Is "Vodka Samm" a Role Model for American Women?
Oct 2 2013
On August 31, during a University of Iowa–Northern Illinois football game, 22-year-old Samantha Goudie was arrested at Kinnick Stadium for public intoxication. At the police station, it was recorded that she blew a .341 blood alcohol content, a level so high that it’s the equivalent of being in a medically induced coma. Experts (and concerned citizens) concurred that she was lucky just to be alive. Elsewhere, inspired in part by Goudie’s hilarious live tweeting of her arrest, her behavior was all but celebrated—after all, here was a chick who outdrank all the frat boys at the big game.
A confession: I attended a major football college, and Goudie’s “epic” party behavior isn’t all that surprising, even if her BAC is. Another confession: When Goudie’s story surfaced, I was sort of proud of her. I mean, certainly proud enough to comment on a friend’s post that she was “a role model for American women everywhere.” In hindsight, I may have been drunk when I wrote that (just kidding—I don’t drink anymore).
The sad thing is, it’s kind of obvious, especially to those of us who have survived a football school, that Goudie is basically a bourgeoning alcoholic. Sure, her tweets were nothing short of Apatow-movie glory—“Girl waiting for court with me goes ‘I wish I knew the girl who blew a .341’ I said hi” [sic]—but then her Vine clips surfaced on a college-party-themed website called Barstool U and they reveal a beautiful, elaborately eyelashed young woman pounding shots, hanging out on her futon alone with her dog and cradling a handle of Hawkeye vodka, and, in one clip, looking kind of frozen in terror. At least for me, all of my creepy, latent hero-worship for “Vodka Samm” was sucked out in an instant, eclipsed by the dense shadow that inevitably falls late at night over a day of drinking that begins at a 2:30 kickoff. I remember it all too well.
Goudie is part of what weekend newspapers would erroneously call a “growing cultural trend”—the female alcoholic. More specifically, the educated (“uh I get good grades sorry for being like every other college student”), careerist, upper-middle-class lady alcoholic. We know her in the pop culture forms of Lindsay Lohan and any other lady microcelebrity who gets busted for a DUI or sports a court-ordered ankle bracelet. In fact, statistics show that women’s likelihood of getting popped with a DUI have staggeringly increased since the 1980s, and they now make up one-quarter of the arrests for such an offense. And the Lohan-Goudie effect has another interesting statistical foundation: the consistent majority of female alcoholics are white ladies, just like me!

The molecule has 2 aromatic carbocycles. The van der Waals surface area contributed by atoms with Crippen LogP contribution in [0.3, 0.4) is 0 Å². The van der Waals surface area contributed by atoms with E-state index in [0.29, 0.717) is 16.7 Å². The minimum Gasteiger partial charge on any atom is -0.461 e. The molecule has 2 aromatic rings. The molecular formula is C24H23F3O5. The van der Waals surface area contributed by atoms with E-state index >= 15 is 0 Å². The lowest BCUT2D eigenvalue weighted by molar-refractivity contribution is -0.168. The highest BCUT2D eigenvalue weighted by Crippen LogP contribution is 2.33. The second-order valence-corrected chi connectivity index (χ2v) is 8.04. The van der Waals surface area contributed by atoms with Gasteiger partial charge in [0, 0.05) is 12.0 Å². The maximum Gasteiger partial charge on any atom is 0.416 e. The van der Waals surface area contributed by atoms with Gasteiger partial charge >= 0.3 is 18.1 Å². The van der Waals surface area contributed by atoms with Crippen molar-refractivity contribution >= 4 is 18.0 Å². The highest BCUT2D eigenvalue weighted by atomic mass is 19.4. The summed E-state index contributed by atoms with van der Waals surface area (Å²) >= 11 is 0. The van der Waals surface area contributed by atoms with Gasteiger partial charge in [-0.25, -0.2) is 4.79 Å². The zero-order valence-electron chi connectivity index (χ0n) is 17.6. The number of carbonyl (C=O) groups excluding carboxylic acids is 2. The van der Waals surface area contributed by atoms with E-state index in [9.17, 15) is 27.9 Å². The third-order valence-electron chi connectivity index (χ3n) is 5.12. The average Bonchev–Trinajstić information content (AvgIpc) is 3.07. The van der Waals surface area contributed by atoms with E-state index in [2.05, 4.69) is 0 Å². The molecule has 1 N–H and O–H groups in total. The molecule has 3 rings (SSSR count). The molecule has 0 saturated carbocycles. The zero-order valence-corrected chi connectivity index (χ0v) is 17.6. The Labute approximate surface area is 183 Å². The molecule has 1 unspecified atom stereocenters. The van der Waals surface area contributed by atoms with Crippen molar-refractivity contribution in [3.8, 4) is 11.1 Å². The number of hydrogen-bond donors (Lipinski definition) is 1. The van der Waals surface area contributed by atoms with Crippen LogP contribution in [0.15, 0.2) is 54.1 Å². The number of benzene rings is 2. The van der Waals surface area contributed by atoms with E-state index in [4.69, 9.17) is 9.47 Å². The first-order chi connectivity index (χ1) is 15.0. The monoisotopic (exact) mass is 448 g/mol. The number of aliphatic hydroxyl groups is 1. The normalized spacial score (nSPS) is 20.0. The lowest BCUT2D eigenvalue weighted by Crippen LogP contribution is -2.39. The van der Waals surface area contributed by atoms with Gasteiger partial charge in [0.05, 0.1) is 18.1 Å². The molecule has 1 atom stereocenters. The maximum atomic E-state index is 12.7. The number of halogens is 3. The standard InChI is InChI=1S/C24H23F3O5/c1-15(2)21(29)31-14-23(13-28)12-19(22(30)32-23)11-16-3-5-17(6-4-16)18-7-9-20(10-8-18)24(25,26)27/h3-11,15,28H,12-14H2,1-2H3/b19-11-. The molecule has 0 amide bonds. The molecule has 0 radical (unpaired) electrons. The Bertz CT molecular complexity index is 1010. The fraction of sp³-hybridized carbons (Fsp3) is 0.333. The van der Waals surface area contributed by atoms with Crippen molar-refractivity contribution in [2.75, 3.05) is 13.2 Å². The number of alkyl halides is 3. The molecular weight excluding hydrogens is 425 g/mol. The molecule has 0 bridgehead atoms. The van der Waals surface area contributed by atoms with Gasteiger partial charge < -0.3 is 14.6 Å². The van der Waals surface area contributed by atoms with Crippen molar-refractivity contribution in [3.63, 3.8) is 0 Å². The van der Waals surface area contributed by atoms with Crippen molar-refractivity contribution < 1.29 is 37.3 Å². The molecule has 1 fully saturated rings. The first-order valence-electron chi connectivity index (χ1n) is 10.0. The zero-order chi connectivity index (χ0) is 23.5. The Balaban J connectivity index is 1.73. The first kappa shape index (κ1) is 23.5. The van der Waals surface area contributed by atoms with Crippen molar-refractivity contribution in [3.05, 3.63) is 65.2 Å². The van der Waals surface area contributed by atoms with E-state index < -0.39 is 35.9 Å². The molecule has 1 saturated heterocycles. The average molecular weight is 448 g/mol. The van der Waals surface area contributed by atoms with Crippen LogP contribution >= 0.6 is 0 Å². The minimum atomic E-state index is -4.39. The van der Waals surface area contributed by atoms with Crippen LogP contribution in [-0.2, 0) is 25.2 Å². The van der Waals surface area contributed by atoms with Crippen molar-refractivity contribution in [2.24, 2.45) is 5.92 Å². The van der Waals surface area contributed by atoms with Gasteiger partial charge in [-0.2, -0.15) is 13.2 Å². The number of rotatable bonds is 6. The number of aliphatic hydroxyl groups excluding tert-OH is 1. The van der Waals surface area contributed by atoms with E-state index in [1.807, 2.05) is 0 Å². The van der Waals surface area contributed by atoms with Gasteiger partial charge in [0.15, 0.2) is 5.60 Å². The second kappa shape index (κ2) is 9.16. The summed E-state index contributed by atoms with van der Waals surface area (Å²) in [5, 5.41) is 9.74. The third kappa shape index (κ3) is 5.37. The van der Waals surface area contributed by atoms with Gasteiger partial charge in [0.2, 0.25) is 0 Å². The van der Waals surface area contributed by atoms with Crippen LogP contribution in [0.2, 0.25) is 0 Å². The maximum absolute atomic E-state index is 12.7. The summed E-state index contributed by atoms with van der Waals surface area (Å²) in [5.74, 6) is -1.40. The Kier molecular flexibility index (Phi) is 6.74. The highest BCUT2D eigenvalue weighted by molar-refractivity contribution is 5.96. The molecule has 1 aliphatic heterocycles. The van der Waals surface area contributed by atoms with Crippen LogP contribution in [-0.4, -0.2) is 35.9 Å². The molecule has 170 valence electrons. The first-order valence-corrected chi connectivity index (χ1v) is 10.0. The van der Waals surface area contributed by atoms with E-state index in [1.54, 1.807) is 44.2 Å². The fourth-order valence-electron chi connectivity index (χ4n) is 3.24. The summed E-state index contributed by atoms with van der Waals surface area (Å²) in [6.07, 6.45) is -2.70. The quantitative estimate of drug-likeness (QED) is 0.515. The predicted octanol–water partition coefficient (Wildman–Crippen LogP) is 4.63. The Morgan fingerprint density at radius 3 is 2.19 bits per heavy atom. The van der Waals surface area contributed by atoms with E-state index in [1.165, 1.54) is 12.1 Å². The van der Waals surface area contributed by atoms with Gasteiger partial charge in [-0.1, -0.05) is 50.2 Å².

While there’s been attention drawn to the “mommy” alcoholics, more than likely fueled by the obsessively overshare-y “mommy blogging” confessional culture, there is far less energy focused on the single or childless high-functioning female alcoholics. Why? Probably because they aren’t responsible for small human beings, so they’re considered less of a social threat, which is, frankly, bullshit, because how else do these women become stressed-out mommy drinkers than from the faulty coping behaviors they learned earlier in life? Dr. Sharon Wilsnack, a longtime researcher and expert in women’s drinking habits claims that these unmarried, or unmarried and childless women, “tended to be heavier drinkers, actually, than the moms with kids.” And those women with DUIs? More than half were single, separated, or divorced. Yes, that’s right, the single ladies are dangerously out-partying you.
One explanation for the rise in female alcohol-abuse patterns, according Dr. Wilsnack, extends from an unintended side effect of the cultural liberation of young women since the 1960s. Particularly, Wilsnack says, “Growing up having seen this be male behavior, there’s something attractive about it that makes us want to do it, too. A marker of men’s higher status is that they had access to alcohol and could drink to excess and do all kinds of stupid things, while women couldn’t. It was a male prerogative and a part of the traditional masculine role. It wasn’t a part of women’s roles.” Men have always had the freedom to be idiots; now women have that freedom, too.
I, for one, experienced the longing for that sort of “freedom,” hanging out with older guy friends and attempting to keep up with them, drink for drink, in my college years, and, uh, beyond. It seems very stupid now, but in the moment, it did feel like a right.